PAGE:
The L.A. Times reports on the newest batch of glossy, slick commercials for the Scientology corporation. The business section of the paper looks at the business angle of Scientology.
The Church of Scientology has had a bad couple of years, PR-wise. You could start the damage-control clock running in January 2008 with the release of the Scientology indoctrination video featuring Tom Cruise — you know, black turtleneck, eyes spinning — claiming that Scientologists are the only ones who could really help at an accident scene. This summer the church was tried for fraud in France. In May, Wikipedia said it would ban entries originating from Scientology IP addresses on account of the church’s self-serving wiki-revisionism. And last month the St. Petersburg Times published a devastating four-part expose of Scientology’s tiny tyrant David Miscavige, based on testimony from four former high-ranking executives in the church.
Then there was last week’s Katie Holmes “homage” to Judy Garland on “Dancing With the Stars.” Talk about the scene of an accident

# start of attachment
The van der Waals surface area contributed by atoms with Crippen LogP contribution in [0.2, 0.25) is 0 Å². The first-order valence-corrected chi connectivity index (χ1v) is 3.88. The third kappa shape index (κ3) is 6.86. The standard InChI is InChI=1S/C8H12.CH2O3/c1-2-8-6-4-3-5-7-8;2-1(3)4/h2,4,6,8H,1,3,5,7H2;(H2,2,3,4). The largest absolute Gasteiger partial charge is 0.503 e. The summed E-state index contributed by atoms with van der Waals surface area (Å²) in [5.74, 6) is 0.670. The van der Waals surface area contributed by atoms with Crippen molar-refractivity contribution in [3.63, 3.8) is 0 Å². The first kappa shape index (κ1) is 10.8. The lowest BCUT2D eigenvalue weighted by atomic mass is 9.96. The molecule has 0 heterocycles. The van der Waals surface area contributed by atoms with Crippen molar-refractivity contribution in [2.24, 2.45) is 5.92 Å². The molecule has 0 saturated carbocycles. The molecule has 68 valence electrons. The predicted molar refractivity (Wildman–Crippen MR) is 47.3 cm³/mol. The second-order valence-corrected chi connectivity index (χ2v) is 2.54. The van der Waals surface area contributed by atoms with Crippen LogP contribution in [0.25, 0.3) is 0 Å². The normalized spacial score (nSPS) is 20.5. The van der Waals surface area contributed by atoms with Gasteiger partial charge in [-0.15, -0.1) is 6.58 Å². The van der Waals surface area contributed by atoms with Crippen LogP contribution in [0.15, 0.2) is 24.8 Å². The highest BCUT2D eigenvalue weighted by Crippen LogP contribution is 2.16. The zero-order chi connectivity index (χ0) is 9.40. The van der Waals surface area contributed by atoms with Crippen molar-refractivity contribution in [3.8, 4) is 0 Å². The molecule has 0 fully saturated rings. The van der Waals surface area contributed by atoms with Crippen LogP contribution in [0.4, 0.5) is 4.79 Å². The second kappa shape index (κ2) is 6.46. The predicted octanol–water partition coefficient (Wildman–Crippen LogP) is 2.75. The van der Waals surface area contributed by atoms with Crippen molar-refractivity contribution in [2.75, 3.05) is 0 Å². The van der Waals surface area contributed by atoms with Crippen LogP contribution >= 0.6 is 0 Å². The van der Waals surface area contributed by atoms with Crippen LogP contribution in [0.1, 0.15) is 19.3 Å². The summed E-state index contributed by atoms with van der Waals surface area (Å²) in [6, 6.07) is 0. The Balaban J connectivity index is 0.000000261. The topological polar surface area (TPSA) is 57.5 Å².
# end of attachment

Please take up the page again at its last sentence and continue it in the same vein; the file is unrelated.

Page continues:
All of which has left the church with a smoldering crater where its public image ought to be. And yet, the church didn’t get to be La-La Land’s Holy See for nothing. In May the church launched a series of new commercials, and they are nothing short of brilliant. Sleek, chill and nonthreatening, these ads are visually beautiful, with a kind of tonal waveform of celestial bliss that invites fellow questers on a journey of self-discovery. “Scientology: Know yourself. Know life,” the tag line runs. Well, who wouldn’t want a piece of that?
The pleasure of these ads derives from their glossy cinematic execution, of course — the cerulean monotones, the exquisite jib camera work, the husky, hunky voice-over, the tranquil soundtrack (think U2 jamming with Vangelis).
But it also must be noted that, finally and surprisingly, the church with the greatest affinity for and proximity to Hollywood has finally turned up a decent branding spot. I mean, these are the people of the exploding volcano.
If these spots were produced in-house, somebody’s thetan deserves a case of beer or something.
Read the full article.
Jim Bailey’s tribute to Judy Garland is a much better recreation of the original number.